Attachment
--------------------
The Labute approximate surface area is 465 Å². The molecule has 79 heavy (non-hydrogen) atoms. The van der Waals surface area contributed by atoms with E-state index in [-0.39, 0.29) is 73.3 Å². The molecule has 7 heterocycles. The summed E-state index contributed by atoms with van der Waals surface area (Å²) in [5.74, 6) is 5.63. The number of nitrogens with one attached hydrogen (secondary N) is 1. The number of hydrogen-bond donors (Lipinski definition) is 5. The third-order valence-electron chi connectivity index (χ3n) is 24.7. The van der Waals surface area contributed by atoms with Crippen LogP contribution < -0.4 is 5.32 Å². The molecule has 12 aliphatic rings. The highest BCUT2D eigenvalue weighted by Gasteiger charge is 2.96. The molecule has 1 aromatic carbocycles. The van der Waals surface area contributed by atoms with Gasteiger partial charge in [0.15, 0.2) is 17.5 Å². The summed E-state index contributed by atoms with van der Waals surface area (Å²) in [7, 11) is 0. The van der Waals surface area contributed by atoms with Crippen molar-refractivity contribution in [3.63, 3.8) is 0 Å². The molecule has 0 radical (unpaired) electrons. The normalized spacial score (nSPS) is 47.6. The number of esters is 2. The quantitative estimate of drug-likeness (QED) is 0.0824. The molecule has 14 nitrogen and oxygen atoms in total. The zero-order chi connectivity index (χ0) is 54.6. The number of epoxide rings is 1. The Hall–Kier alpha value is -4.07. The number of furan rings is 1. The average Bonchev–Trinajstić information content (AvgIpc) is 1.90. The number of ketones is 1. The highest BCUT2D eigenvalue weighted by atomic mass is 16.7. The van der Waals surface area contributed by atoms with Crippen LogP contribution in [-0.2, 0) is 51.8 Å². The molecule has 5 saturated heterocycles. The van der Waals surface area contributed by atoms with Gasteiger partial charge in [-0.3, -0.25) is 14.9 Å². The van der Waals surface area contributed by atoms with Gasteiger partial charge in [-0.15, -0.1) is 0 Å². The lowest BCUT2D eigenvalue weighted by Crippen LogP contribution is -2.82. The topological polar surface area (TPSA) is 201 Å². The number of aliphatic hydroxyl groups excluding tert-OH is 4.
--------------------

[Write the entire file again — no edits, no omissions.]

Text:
The Labute approximate surface area is 465 Å². The molecule has 79 heavy (non-hydrogen) atoms. The van der Waals surface area contributed by atoms with E-state index in [-0.39, 0.29) is 73.3 Å². The molecule has 7 heterocycles. The summed E-state index contributed by atoms with van der Waals surface area (Å²) in [5.74, 6) is 5.63. The number of nitrogens with one attached hydrogen (secondary N) is 1. The number of hydrogen-bond donors (Lipinski definition) is 5. The third-order valence-electron chi connectivity index (χ3n) is 24.7. The van der Waals surface area contributed by atoms with Crippen LogP contribution < -0.4 is 5.32 Å². The molecule has 12 aliphatic rings. The highest BCUT2D eigenvalue weighted by Gasteiger charge is 2.96. The molecule has 1 aromatic carbocycles. The van der Waals surface area contributed by atoms with Gasteiger partial charge in [0.15, 0.2) is 17.5 Å². The summed E-state index contributed by atoms with van der Waals surface area (Å²) in [7, 11) is 0. The van der Waals surface area contributed by atoms with Crippen molar-refractivity contribution in [3.63, 3.8) is 0 Å². The molecule has 0 radical (unpaired) electrons. The normalized spacial score (nSPS) is 47.6. The number of esters is 2. The quantitative estimate of drug-likeness (QED) is 0.0824. The molecule has 14 nitrogen and oxygen atoms in total. The zero-order chi connectivity index (χ0) is 54.6. The number of epoxide rings is 1. The Hall–Kier alpha value is -4.07. The number of furan rings is 1. The average Bonchev–Trinajstić information content (AvgIpc) is 1.90. The number of ketones is 1. The highest BCUT2D eigenvalue weighted by atomic mass is 16.7. The van der Waals surface area contributed by atoms with Crippen LogP contribution in [-0.2, 0) is 51.8 Å². The molecule has 5 saturated heterocycles. The van der Waals surface area contributed by atoms with Gasteiger partial charge in [-0.3, -0.25) is 14.9 Å². The van der Waals surface area contributed by atoms with Gasteiger partial charge in [-0.15, -0.1) is 0 Å². The lowest BCUT2D eigenvalue weighted by Crippen LogP contribution is -2.82. The topological polar surface area (TPSA) is 201 Å². The number of aliphatic hydroxyl groups excluding tert-OH is 4.